—Grant H. Kester, Conversation Pieces: Community + Communication in Modern Art, pg 29-30.

CP3 copy

I am in the process of re-reading Conversation Pieces for my sculpture seminar course with Celeste Roberge.  I am totally in love with this book.  I really like Kester’s voice and the way that he lays out his argument is really refreshing.  I like the premise of this book as well–he is proposing that the work that is becoming more and more prevalent that focuses on conversation at its core (which he calls dialogical) is both in response against and following the tradition of modernism.  Instead of just jumping into the work that he wants to discuss, he builds a strong foundation by discussing the avant-garde and its place within its own history.  I especially like the above paragraph in relation to our discussion of kitsch and Harris’ book.  I think it is very well stated.

Martin Parr/Kitsch Culture

September 20, 2009

Ran across this blog about Martin Parr…

The post is about an exhibit in Paris that shows the photography of Parr alongside objects he has collected.  Some of Parr’s work explores tourism so the link here between kitsch and tourism is strong.  I am very interested in his personal postcard collection, as I have one of those myself.  I think this idea is a great one.  Show source material along with work.  Especially when the source material is as fantastic as the Hussein watch of Parr’s.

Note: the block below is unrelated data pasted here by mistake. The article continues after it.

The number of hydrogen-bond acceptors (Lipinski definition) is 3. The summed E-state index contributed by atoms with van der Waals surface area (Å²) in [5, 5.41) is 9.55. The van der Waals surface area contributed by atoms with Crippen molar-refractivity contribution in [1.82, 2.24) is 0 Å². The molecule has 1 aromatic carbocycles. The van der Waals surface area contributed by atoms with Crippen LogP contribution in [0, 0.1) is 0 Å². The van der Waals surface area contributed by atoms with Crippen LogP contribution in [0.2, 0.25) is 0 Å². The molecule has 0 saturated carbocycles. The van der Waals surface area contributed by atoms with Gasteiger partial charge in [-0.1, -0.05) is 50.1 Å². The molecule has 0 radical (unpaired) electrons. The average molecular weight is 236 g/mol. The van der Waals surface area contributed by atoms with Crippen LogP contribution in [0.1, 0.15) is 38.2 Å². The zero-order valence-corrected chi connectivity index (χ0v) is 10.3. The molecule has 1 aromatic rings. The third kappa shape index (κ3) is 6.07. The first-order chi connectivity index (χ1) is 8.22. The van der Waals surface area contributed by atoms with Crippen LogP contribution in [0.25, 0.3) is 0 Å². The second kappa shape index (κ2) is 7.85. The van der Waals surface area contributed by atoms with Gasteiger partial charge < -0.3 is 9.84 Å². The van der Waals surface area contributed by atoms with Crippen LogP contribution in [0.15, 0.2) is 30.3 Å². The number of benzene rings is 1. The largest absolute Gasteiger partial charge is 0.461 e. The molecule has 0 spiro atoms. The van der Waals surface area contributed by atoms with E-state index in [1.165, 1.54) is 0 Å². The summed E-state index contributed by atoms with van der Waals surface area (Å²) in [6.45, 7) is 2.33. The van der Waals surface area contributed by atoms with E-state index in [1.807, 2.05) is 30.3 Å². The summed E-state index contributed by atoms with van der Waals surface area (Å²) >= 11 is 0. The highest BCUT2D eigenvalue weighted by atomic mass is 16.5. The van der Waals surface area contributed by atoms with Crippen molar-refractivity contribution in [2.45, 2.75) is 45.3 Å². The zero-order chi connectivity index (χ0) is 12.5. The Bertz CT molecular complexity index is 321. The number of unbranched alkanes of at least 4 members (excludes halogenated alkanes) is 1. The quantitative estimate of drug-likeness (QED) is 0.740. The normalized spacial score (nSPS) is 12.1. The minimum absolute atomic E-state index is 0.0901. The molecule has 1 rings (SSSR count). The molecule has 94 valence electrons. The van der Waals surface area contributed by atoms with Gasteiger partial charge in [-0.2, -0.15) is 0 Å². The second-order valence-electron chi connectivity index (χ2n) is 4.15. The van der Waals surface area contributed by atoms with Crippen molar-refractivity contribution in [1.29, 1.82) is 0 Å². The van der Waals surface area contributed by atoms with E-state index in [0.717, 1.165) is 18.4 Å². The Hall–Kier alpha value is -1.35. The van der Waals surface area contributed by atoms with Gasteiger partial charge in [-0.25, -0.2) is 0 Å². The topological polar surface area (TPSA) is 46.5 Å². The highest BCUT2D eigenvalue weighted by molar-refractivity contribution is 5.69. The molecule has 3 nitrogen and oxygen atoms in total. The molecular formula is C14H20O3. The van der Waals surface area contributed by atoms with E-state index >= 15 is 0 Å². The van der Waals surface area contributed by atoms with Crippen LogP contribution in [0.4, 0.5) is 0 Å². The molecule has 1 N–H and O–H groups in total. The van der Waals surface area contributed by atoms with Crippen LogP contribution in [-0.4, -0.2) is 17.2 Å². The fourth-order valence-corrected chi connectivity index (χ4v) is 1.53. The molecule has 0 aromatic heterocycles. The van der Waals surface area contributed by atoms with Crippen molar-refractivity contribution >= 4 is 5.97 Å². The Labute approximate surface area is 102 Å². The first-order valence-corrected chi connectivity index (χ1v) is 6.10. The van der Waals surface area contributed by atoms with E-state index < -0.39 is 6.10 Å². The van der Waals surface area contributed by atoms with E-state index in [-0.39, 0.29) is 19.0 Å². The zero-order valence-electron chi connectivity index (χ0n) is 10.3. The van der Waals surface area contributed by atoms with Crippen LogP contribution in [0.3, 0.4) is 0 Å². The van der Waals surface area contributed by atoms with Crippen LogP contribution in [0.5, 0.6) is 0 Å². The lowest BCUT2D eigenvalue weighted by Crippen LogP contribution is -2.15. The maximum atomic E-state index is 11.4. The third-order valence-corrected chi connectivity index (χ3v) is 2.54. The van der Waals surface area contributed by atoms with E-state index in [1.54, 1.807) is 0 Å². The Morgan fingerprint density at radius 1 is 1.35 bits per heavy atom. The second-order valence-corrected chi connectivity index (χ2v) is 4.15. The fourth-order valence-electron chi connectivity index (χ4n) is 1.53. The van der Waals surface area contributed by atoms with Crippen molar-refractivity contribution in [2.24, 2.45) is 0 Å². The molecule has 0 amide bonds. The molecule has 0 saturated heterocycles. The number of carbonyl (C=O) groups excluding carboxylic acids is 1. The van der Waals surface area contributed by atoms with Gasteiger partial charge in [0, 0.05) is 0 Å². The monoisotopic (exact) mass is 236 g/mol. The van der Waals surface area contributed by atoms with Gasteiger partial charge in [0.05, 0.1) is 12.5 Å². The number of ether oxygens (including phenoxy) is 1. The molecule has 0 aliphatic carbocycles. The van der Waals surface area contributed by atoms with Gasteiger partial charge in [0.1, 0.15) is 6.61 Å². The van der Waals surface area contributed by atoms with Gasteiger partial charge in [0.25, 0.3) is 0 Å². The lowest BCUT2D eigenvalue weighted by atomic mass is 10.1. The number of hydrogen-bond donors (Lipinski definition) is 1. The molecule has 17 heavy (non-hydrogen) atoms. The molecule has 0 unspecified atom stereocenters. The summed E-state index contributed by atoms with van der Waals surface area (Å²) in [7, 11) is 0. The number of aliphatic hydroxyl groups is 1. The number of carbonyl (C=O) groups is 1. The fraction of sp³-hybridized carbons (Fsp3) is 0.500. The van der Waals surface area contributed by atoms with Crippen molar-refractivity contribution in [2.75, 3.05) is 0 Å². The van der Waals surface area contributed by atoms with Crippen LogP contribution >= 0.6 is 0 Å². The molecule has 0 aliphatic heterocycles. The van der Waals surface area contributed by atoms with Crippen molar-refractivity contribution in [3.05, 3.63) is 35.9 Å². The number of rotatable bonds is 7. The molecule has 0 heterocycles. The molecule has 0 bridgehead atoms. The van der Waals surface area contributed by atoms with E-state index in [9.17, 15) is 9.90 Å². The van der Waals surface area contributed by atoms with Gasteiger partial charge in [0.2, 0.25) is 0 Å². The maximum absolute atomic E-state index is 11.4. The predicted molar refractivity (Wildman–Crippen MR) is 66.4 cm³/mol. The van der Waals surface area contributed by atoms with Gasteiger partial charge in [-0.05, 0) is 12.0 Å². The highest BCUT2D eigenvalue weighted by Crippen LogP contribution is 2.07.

J. Crew is so gross!

September 20, 2009

Okay.  So speaking of our low/high culture clash conversation, here is an all time low.  A couple of days ago, I received the newest J. Crew catalog in the mail.  I urge you to get a copy of this if you can!  I will bring my copy to the next discussion group.

What’s so strange about a J. Crew catalog, you may ask?

Well.  Generally not much, but this time is a different story.  J. Crew is currently trying to re-vamp their image as boring basics peddler and become truly high class mass-produced sweat-shop-made couture.  With Michelle Obama wearing their duds and a slew of news stories surrounding their new look, they are on their way to changing their image.

I happened to notice in the last catalog that came my way, a photo of the artist Alex Katz decked out a la J. Crew.  I thought it was some sort of strange anomaly, but no.  The current issue of the J. Crew catalog is filled with artists wearing J. Crew clothes.  Okay, this is a little weird, no?  But it goes further.  The women’s section remains the same as ever.  The women’s clothes are all being sold by models. Flip to the men’s section and it is a completely different catalog.  The men’s section has NO models.  Artists in their studios are photographed wearing J. Crew clothes.  This is completely sick to me.

This catalog is telling me that

1. there are no female artists,

2. or, the only artists worth mentioning are men

3. that it is important to look good as an artist